Shenzhen has become the first Chinese city to ban the sale and consumption of dog and cat meat [effective 1 May]. It comes after the coronavirus outbreak was linked to wildlife meat, prompting Chinese authorities to ban the trade and consumption of wild animals.

  • BBC journalist Stephen McDonell on Twitter: “However on the same day we find that bear bile has been approved for use with #China’s critically ill #coronavirus patients. The National Health Commission has issued guidelines [in Chinese] recommending the use of tánrèqīng 痰热清 which contains bear bile, goat horn and other medicinal herbs.”
  • Molybdenum pollution in the northeast
    Waste molybdenum ore spill in China spreads 110km downstream / Reuters via Straits Times

A spill from a tailings dam at a molybdenum mine in north-east China environmental authorities said on Wednesday.

In China’s Heilongjiang province on Saturday, water containing waste molybdenum ore — mined for the metal used in stainless steel and tools — flowed out of a tailings pond belonging to Yichun Luming Mining Co Ltd and into a river system [contaminating water up to 110km (68 miles) downstream].


The Trump administration is tightening rules to prevent China from obtaining advanced U.S. technology for commercial purposes and then diverting it to military use, several sources told Reuters.

One change would do away with the civilian or “civ” exemption, which allows for the export of certain U.S. technology without a license, if it is for a non-military entity and use, sources said.

[T]he Claiborne case illustrates that threats to America’s security can take far humbler forms. When her case came before a judge in 2017, it hit the headlines for a few days and was then quickly forgotten.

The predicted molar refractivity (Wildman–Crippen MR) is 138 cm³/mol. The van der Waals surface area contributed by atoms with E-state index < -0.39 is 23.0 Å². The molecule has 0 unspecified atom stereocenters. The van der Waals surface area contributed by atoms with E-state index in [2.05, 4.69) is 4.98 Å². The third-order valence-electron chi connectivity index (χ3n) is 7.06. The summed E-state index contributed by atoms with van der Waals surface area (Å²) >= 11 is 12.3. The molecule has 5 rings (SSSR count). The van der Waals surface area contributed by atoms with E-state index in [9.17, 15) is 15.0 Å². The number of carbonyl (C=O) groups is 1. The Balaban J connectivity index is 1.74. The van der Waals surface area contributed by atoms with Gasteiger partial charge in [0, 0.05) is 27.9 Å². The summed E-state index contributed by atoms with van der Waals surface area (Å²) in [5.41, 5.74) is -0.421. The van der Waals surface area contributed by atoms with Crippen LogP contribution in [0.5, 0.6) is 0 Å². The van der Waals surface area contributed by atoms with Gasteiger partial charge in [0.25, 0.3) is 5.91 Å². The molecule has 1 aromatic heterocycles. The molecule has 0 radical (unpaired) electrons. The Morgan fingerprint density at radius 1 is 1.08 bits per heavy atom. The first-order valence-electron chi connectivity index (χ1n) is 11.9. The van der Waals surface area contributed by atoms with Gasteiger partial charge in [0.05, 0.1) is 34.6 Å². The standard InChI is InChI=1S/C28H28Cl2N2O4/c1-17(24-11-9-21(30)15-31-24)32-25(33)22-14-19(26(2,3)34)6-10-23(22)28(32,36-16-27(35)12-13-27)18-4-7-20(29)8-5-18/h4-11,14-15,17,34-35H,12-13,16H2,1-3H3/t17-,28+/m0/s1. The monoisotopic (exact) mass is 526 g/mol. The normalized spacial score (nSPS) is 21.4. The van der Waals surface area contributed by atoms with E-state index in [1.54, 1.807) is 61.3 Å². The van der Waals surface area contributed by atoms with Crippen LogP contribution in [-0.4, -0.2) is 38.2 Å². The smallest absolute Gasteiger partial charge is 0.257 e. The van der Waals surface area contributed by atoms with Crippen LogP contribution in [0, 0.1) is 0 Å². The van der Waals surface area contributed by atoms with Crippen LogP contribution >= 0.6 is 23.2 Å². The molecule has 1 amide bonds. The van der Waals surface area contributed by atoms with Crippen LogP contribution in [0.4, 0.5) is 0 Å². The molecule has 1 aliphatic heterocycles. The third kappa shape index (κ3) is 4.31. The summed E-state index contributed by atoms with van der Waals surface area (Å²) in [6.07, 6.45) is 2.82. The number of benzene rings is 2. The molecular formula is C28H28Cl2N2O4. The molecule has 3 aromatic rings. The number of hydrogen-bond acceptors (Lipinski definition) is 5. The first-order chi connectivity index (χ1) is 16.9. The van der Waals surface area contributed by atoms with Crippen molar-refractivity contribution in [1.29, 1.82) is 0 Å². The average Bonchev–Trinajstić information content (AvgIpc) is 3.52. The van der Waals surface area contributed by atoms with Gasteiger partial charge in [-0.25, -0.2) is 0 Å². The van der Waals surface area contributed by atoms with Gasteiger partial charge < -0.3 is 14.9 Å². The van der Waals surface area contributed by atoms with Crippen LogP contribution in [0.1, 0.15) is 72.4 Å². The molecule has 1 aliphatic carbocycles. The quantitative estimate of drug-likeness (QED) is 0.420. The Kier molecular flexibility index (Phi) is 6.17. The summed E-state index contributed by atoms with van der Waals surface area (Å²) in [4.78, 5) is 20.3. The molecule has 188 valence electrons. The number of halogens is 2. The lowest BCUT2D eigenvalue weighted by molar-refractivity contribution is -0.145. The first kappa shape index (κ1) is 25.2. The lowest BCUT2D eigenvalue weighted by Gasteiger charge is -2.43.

“What it illustrates is that the Chinese intelligence services will dedicate years and significant resources to recruit even an office-management specialist,” said Ryan Gaynor, a supervisory special agent in the FBI, who investigated Claiborne’s case.

Intensive use of the health code is part of the efforts by authorities to revive China’s economy while preventing a spike in infections as workers stream back into factories, offices and shops.

A statement by the city government of Tianjin, a port city of 16 million people adjacent to Beijing, said the health codes were temporary but offered no indication when use might end.

“Fraud, concealment and other behaviors” carry penalties that “will have a huge impact on their future life and work,” a statement by the government of Heilongjiang province in the northeast said.

To the outside world, China can often seem like a monolith, with edicts from Beijing ruthlessly implemented by the rest of the system…

The coronavirus pandemic has also demonstrated a much messier reality. Although China has tools that many other governments would not be able to usually deploy to track potentially infected people, such as location data from individual phones and facial recognition technology, the state’s ability to access personal data is at times limited.


For her followers, Sānmáo 三毛, a young Chinese woman who abandoned the traditional pathways laid out for her, was a kind of revolutionary. In the quarter century following her death, she inspired at least thirteen biographies; fans retrace her footsteps through the Sahara and the Canary Islands.  

Read more on SupChina: The making of an icon: Sanmao’s ‘Stories of the Sahara’